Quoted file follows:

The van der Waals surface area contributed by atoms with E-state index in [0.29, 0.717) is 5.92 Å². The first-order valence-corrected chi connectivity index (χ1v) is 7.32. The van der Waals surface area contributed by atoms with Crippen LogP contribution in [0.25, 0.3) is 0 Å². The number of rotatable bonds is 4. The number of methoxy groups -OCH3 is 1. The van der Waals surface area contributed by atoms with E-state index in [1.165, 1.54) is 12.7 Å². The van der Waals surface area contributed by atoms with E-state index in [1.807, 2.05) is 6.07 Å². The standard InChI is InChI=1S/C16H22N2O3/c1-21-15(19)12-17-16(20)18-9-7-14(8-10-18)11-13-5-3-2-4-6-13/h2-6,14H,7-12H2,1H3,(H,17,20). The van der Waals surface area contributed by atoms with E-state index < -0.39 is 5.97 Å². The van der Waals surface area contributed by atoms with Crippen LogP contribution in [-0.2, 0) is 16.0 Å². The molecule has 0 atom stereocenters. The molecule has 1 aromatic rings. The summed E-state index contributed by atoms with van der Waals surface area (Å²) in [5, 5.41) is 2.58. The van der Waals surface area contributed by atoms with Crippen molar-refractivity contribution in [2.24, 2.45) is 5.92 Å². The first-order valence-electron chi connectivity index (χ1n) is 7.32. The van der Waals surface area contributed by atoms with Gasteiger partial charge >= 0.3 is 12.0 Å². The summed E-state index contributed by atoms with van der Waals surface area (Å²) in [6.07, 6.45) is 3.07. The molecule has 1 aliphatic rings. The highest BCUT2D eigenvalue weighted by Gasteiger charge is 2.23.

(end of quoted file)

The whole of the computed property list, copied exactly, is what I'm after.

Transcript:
The van der Waals surface area contributed by atoms with E-state index in [0.29, 0.717) is 5.92 Å². The first-order valence-corrected chi connectivity index (χ1v) is 7.32. The van der Waals surface area contributed by atoms with Crippen LogP contribution in [0.25, 0.3) is 0 Å². The number of rotatable bonds is 4. The number of methoxy groups -OCH3 is 1. The van der Waals surface area contributed by atoms with E-state index in [1.165, 1.54) is 12.7 Å². The van der Waals surface area contributed by atoms with E-state index in [1.807, 2.05) is 6.07 Å². The standard InChI is InChI=1S/C16H22N2O3/c1-21-15(19)12-17-16(20)18-9-7-14(8-10-18)11-13-5-3-2-4-6-13/h2-6,14H,7-12H2,1H3,(H,17,20). The van der Waals surface area contributed by atoms with E-state index < -0.39 is 5.97 Å². The van der Waals surface area contributed by atoms with Crippen LogP contribution in [-0.2, 0) is 16.0 Å². The molecule has 0 atom stereocenters. The molecule has 1 aromatic rings. The summed E-state index contributed by atoms with van der Waals surface area (Å²) in [5, 5.41) is 2.58. The van der Waals surface area contributed by atoms with Crippen molar-refractivity contribution in [2.24, 2.45) is 5.92 Å². The first-order valence-electron chi connectivity index (χ1n) is 7.32. The van der Waals surface area contributed by atoms with Gasteiger partial charge >= 0.3 is 12.0 Å². The summed E-state index contributed by atoms with van der Waals surface area (Å²) in [6.07, 6.45) is 3.07. The molecule has 1 aliphatic rings. The highest BCUT2D eigenvalue weighted by Gasteiger charge is 2.23.